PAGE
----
Iron stores and hemoglobin are negatively related with carotid atherosclerosis: the Tromsø Study. A cross-sectional study
Background: Cardiovascular diseases (CVD) remain the leading cause of mortality and morbidity globally. Iron has been suggested to have role in CVD though, epidemiological findings have been conflicting. The primary aim of this study was to investigate the possible role of body iron in carotid atherosclerosis in a population-based survey. Further, we wanted to analyze the prevalence of carotid plaques and differences in gender and age. Material and methods: We performed a cross-sectional study based on data from the fifth survey of the Tromsø Study conducted in 2001-2002. Atherosclerosis was measured by ultrasound examination of the carotid artery in a total of 5423 subjects aged between 32 to 89 years. Iron status was obtained through laboratory measurements of hemoglobin, s-ferritin, s-transferrin, transferrin saturation, s-iron and s-TIBC. Results: Iron stores and hemoglobin were negatively associated with carotid plaque. The third and the fourth quartiles of s-ferritin showed reduced odds by 54.6 % (OR=0.454, 95% CI=0.272 to 0.758) and by 52.9% (OR=0.471, 95% CI=0.286 to 0.774) respectively, compared with the lowest ferritin quartile towards high plaque load in women. Likewise, hemoglobin had a protective effect in plaque presence and in high plaque load in women, being reduced by 11.3% odds (OR=0.887, 95% CI=0.802 to 0.980) and by 18.3% odds (OR=0.817, 95% CI=0.674 to 0.989) respectively, per 1 unit increase in hemoglobin compared to men. Conclusion: High levels of iron seem to be protective of plaque presence, high plaque load and plaque area with consistent findings in women, suggesting that they were associated with lower risk of disease.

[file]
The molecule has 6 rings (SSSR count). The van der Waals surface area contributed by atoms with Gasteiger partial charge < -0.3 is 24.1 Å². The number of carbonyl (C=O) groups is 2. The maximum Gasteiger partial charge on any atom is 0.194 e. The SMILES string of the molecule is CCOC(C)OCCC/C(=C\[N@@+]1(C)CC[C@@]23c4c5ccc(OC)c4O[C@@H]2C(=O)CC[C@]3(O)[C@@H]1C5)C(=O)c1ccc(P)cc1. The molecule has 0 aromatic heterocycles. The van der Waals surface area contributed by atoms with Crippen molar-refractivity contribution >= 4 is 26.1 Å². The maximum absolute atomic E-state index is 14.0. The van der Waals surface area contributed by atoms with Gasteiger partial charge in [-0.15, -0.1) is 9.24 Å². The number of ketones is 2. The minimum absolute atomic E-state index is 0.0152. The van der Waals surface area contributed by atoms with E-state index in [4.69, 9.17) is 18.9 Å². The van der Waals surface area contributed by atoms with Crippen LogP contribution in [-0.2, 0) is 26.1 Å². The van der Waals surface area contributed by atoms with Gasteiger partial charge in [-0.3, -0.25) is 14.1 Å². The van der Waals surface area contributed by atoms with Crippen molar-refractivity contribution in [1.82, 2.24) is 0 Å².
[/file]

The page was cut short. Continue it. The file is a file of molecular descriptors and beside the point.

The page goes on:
PublisherUiT Norges arktiske universitet
UiT The Arctic University of Norway
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